Pain, stiffness, and the inability to freely move your arm are hallmarks of the condition commonly known as frozen shoulder.
Symptoms of frozen shoulder develop gradually and get progressively worse over time. For example, you may first notice shoulder pain with certain arm movements, and your range of motion may begin to decrease due to the pain. Within the next year, the frequency or intensity of the pain may subside as your shoulder becomes more stiff and even more difficult to move.
What Freezes When You Have Frozen Shoulder?
Your shoulder joint becomes unable to move when the capsule – a collection of connective tissue that surrounds the joint – thickens and tightens. This happens because the capsule becomes inflamed and scars (adhesions) develop in the folds of its tissue. For this reason, frozen shoulder is also called adhesive capsulitis of the shoulder. Why the capsule inflammation and scarring occurs in the first place is unknown.
Frozen Shoulder vs Other Shoulder Injuries
Frozen shoulder affects your ability to move your arm and shoulder. The joint essentially “freezes,” becoming stuck and prohibiting a full range of movement. However, restricted range of motion can also occur with other shoulder injuries, such as bursitis – impingement syndrome, rotator cuff tears, shoulder arthritis, and more.
The key to distinguishing frozen shoulder from other orthopedic conditions that affect the shoulder is whether active and passive movement is blocked. In cases of frozen shoulder, even passive movement – for example, when someone else tries to move your affected arm – becomes impossible.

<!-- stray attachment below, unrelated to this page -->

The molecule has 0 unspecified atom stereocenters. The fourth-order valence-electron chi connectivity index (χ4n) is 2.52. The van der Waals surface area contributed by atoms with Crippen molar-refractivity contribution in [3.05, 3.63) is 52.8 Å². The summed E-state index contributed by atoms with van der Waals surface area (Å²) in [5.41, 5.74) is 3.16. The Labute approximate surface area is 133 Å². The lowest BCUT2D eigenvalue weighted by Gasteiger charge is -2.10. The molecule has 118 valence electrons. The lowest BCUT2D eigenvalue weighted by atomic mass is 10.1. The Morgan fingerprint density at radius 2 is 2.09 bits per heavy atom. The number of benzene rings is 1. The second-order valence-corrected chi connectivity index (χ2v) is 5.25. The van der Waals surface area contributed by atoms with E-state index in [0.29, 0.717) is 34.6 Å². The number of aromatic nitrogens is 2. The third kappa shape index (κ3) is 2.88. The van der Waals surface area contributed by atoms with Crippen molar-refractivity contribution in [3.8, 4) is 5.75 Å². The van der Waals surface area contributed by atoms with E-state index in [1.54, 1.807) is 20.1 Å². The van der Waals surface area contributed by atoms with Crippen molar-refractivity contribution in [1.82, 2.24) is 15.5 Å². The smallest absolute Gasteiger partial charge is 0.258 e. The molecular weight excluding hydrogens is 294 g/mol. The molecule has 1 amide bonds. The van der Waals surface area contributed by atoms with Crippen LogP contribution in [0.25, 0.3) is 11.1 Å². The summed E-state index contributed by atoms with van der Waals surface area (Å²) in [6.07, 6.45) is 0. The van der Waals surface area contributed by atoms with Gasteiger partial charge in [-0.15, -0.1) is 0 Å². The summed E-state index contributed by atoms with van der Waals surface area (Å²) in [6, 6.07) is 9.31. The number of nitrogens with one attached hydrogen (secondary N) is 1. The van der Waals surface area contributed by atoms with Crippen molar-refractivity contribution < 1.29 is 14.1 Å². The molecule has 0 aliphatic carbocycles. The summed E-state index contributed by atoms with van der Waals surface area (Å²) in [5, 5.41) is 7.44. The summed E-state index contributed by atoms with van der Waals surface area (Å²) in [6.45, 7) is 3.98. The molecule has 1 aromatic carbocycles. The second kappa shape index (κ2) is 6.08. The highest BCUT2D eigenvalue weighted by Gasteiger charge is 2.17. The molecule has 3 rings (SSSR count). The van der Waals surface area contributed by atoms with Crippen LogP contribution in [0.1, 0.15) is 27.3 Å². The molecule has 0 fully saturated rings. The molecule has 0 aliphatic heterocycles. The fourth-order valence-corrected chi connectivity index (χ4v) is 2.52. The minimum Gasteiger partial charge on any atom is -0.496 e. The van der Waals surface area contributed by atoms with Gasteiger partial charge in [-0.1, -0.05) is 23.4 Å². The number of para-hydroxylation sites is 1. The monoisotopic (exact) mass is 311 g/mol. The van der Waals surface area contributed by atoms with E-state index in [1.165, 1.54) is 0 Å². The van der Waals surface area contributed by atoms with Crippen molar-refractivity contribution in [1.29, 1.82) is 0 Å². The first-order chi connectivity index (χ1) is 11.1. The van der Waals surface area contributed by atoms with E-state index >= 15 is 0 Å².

Risk Factors for Frozen Shoulder
Immobility is the No. 1 risk factor for developing frozen shoulder. People who have had their arm or shoulder in a sling, brace, or otherwise immobile for a significant length of time have an increased risk of developing frozen shoulder.
Additional risk factors include:
- Any reason your arm may be immobilized for a period of time – such as following an injury (e.g., fracture, rotator cuff tear, stroke) or surgery (e.g., mastectomy, shoulder procedures).
- Being bed-bound.
- Being an adult between the ages of 40-60.
- Being a woman.
- Those with certain existing medical conditions like diabetes, heart disease, thyroid disorders, or Parkinson’s disease.
Treating Frozen Shoulder
Your doctor may order diagnostic imaging tests of your shoulder to rule out other possible causes of your symptoms.
The primary goals of treating frozen shoulder are to relieve your shoulder pain and increase your range of motion. While medication and corticosteroid shots may help with pain and inflammation, the most effective therapeutic approach by far is physical therapy.
Physical therapy for frozen shoulder will likely include stretching, massage, exercise, and other therapeutic approaches like ultrasound or electrical stimulation.
In rare cases, surgery may be necessary to treat a frozen shoulder. In these cases, it generally requires minimally invasive arthroscopic surgery<134> to loosen the capsule surrounding the shoulder joint, so the joint can move more freely.
Frozen shoulder tends to resolve within a year or two – and it doesn’t typically recur, at least not in the same shoulder.
Preventing Frozen Shoulder
If you are expecting to have surgery that will require you to keep your shoulder and arm immobile for any length of time, ask your doctor and physical therapist to recommend exercises you can perform that will help you retain motion in your shoulder joint, even during the recovery period.
Frozen Shoulder Treatment in Knoxville and Athens, TN
When it comes to frozen shoulder, you have options to relieve your shoulder pain and restore your range of motion. Call orthopedic shoulder specialist Dr. David Hovis at The Shoulder Institute at ORTHOKnox at (865) 251-3030.